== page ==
The Final Flight is about a modern jet liner disappearing when flying from the Caribbean to Bermuda. The plane was carrying ten world famous impressionist masterpieces which were being returned home to Jimmy Morrison, a billionaire boss of the Paragon Corporation. Peter Talbert, fresh from his success solving the mystery of a terrible accident to a Super Jumbo at Heathrow, flies out to St Antony to help West Atlantic Airways find out what went wrong.
The European Aerospace 412 had taken off from St. Antony in the
Caribbean to deliver the priceless paintings and a cargo of freight to Bermuda but somehow the aircraft seemed to have gone in the wrong direction and flew into a hurricane. The automatic position reporting incredibly did not seem to agree with the actual position of the aircraft and 100 miles south of Bermuda the aircraft disappeared.
Peter Talbert visited the New York Oceanic Center and was horrified when he heard and saw the last messages from the aircraft. Meanwhile RAF Nimrods, United States search aircraft, a Royal Navy frigate and other boats were searching the Atlantic trying to find the crash recorders and the aircraft itself. Arriving in St. Antony Peter started to explore how the accident happened.
The firm insuring the paintings sent out Charlie Simpson, an expert art investigator to try to recover the paintings and she rapidly became convinced that the accident was 'too convenient'. Working separately at first and then gradually together Peter and Charlie begin to fathom out the true story. Irresistibly they are drawn closer together and finally, in Charlie's
bed for the first time, Peter suddenly realises what must have happened.
The reader is taken on to the flight deck of the lost aircraft as the story unfolds and only right at the very end is the amazing explanation revealed. This book is very cleverly constructed and technically right up to date. It is a worthy addition to the many mysteries in the Bermuda Triangle.
This is the second book in a series of
seven featuring Peter Talbert, insurance investigator. The other titles are
Blind Landing, The Right Choice, Flight to St Antony, Now You See it,
Java Waters Run
Deep. They will appeal to anyone who likes a mystery story as well as to the aviation enthusiast and followers of Peter Talbert will feel very much at home! People who have read one book have great difficulty not going on to read the rest.
An excellent mystery based on well-explained technical issues regarding air travel
West Atlantic Airways flight VP-WAL is flying from Bermuda to St Antony in the Caribbean when it suddenly disappears. There has a hurricane nearby, but the pilots were aware of it and their flight path was to keep them a safe distance from any disturbance. Before the plane disappeared, the messages from the pilots indicated some confusion regarding their position, although they appeared on the air traffic radar. No distress signal of any kind was received and immediately after the crash no debris was seen and there was no signal from the automatic flight recorder.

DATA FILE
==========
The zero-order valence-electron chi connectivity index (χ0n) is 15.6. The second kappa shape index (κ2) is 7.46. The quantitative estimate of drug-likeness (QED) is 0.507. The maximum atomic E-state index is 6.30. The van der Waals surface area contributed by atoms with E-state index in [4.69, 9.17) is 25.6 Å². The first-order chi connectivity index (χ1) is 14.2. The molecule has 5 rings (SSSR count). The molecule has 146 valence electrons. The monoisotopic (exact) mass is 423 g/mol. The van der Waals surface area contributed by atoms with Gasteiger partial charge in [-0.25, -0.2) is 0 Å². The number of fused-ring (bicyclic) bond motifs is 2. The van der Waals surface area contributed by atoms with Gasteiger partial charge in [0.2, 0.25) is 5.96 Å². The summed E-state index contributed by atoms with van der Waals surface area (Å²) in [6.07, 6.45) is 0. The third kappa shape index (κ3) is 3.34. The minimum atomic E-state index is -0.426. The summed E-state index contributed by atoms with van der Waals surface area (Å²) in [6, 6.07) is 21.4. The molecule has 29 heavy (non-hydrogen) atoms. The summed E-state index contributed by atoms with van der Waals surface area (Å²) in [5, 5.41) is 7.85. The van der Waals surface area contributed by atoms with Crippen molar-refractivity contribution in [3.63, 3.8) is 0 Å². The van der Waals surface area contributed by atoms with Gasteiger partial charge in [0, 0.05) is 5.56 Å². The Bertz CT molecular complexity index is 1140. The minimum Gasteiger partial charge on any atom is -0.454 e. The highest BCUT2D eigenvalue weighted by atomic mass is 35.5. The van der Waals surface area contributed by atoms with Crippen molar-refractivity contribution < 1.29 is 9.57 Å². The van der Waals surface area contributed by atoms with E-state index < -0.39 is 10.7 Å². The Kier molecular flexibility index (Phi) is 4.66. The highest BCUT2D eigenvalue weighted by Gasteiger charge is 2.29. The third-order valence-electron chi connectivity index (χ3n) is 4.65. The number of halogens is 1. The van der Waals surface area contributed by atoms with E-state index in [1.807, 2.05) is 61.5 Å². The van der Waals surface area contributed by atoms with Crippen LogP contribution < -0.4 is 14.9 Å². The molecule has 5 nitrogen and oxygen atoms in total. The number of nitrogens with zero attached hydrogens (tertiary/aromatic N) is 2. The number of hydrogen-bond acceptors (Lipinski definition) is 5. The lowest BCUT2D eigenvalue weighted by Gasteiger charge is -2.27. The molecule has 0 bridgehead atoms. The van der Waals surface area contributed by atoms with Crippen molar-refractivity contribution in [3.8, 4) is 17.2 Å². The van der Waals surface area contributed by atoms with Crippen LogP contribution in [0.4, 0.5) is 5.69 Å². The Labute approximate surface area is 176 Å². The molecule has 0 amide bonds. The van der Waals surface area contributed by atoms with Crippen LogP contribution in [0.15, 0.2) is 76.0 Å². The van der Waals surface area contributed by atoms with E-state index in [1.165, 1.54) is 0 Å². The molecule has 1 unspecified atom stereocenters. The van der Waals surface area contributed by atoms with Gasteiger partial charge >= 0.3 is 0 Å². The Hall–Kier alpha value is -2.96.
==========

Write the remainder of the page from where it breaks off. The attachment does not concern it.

The plane contained a set of extremely valuable paintings (approximately $100 million), some very heavy but unspecified cargo, two pilots and two guards employed by the company insuring the paintings. This complicates matters; the value of the contents immediately raises the issue of potential fraud. Combined with the lack of debris, this makes the insurance company suspicious. Their response is to send a crack investigator, a woman named Charlie Simpson.
The equally crack aviation investigator Peter Talbert is also retained to investigate the disappearance, which leads to his working with the extremely attractive, intelligent and assertive Charlie. As the investigation begins, all possible scenarios seem impossible. The lack of debris, no signal from the flight recorder, a few anomalies in the flight of VP-WAL, and the general reliability of the equipment seem to generate nothing more than a list of dead-ends.
As the investigation continues, there is a growing attraction between Peter and Charlie, which begins to overwhelm their somewhat conflicting approach to the problem. Being the thorough and intelligent man he is, Peter goes through the evidence in a logical and sequential manner. When there are two failed attempts on his life, it becomes clear that someone has something to hide, which spurs him to greater efforts. Finally, Peter is able to deduce what happened and enlisting the aid of the local police, is able to prove it and resolve all outstanding uncertainties.
The clues are scattered throughout the text, one approximately every 20 pages or so. Most are technical in nature and related to the flying of a plane and the groundwork needed to support air traffic. What makes Blackman's books so enjoyable is that although the problem and solutions are based on the technical fundamentals of air travel, he makes them so clear that you can understand why an apparent anomaly is so significant. If you are a fan of mysteries based on technical foundations, then you will love this book.
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